Bowser’s Minions Review
If you haven’t had the chance to read our review of the revamped Mario & Luigi Superstar Saga, we encourage you to do so here! If you are looking to purchase this collection for that remake, and that remake alone, we concluded our review by saying we highly recommend it, seeing the Bowser’s Minions addition to the title, a bonus. But what about those who could care less about Superstar Saga, but are intrigued by Bowser’s Minions? Is the game still worth purchasing, if that mode is what you are after! See what we thought below!
Bowser’s Minions is a tactical strategy game that will have you assume the role of a captain – either Shy Guy, Goomba, or Boo – and select some of Bowser’s best minions to engage in some all out battles. The system itself is very easy to understand, and even my seven year old had the hang of the mode after only a few minutes. There are officially three types of minions to use: melee, flying, and ranged. When deciding which minions you want to add to your attacking party, you utilize a simple rock-paper-scissors formula. Melee is superior to ranged, ranged superior to flying, and flying superior to melee.
Before each battle, players will see what enemies they might be facing, and can tune their own squad to match the invading army. The strategy lies in the menus, as the game takes over completely once you begin the fight, putting all the action in an AI v AI matchup, while you sit and watch your own strategic planning play out, while utilizing a few button presses to have small, yet sometimes important impact on the battle. It never feels unfair, and thankfully Nintendo has added a few interactive moments via button presses that will execute special attacks.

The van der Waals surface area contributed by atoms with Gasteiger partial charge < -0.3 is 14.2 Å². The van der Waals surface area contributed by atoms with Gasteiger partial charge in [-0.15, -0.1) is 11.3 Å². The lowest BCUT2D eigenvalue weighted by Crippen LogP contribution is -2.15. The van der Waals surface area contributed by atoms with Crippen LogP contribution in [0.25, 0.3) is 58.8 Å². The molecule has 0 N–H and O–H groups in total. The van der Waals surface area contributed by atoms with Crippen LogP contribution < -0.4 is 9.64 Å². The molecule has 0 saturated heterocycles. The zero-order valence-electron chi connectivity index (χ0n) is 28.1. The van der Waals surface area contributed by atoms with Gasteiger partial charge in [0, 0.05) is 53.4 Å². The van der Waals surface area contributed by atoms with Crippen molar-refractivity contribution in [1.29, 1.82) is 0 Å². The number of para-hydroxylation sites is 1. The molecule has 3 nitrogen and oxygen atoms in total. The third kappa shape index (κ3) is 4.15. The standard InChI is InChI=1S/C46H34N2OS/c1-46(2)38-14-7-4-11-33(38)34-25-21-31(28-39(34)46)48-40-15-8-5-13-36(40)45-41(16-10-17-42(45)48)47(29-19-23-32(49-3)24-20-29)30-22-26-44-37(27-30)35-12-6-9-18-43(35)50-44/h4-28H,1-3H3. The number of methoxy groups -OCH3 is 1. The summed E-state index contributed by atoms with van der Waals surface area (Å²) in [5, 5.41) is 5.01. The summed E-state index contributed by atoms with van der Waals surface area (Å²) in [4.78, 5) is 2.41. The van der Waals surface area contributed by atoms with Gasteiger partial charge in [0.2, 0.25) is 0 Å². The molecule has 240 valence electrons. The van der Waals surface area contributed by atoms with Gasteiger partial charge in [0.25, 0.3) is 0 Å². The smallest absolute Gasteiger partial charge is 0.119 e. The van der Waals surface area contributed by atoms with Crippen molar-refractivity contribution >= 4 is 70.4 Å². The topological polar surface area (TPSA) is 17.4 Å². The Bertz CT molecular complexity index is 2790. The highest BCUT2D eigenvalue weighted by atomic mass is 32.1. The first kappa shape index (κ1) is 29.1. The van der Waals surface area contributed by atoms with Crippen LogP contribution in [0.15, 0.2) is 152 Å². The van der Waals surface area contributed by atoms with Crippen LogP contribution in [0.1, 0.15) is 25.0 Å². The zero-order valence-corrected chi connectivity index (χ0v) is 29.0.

Captain commands are visible on the bottom 3DS screen, and can allow you the captain to negate special attacks from enemies, and various other techniques. Each action requires coins to complete, which are limited in each level. Again, it would have been better to actively take control of some of the characters on the screen, but this at least adds interactive elements that can keep players engaged.
As you progress, you will collect more minions, level up minions, and have more strategic options available to you, depending on the strengths and weaknesses of those in your party. The majority of the fun comes from collecting minions and organizing the battles; the battles themselves can get repetitive, but trying new strategies and new minions can alleviate this a fair bit.
Although we enjoyed Bowser’s Minions for what it was, 44.99 is a steep price to pay for if this is all you want to play, and I wouldn’t be surprised to see Nintendo dislodge this from the Mario & Luigi: Superstar Saga remake package and offer it as an eShop only download for under 10$. The entire package, however is completely worth it: we give Mario & Luigi: Superstar Saga + Bowser’s Minions a solid 9/10!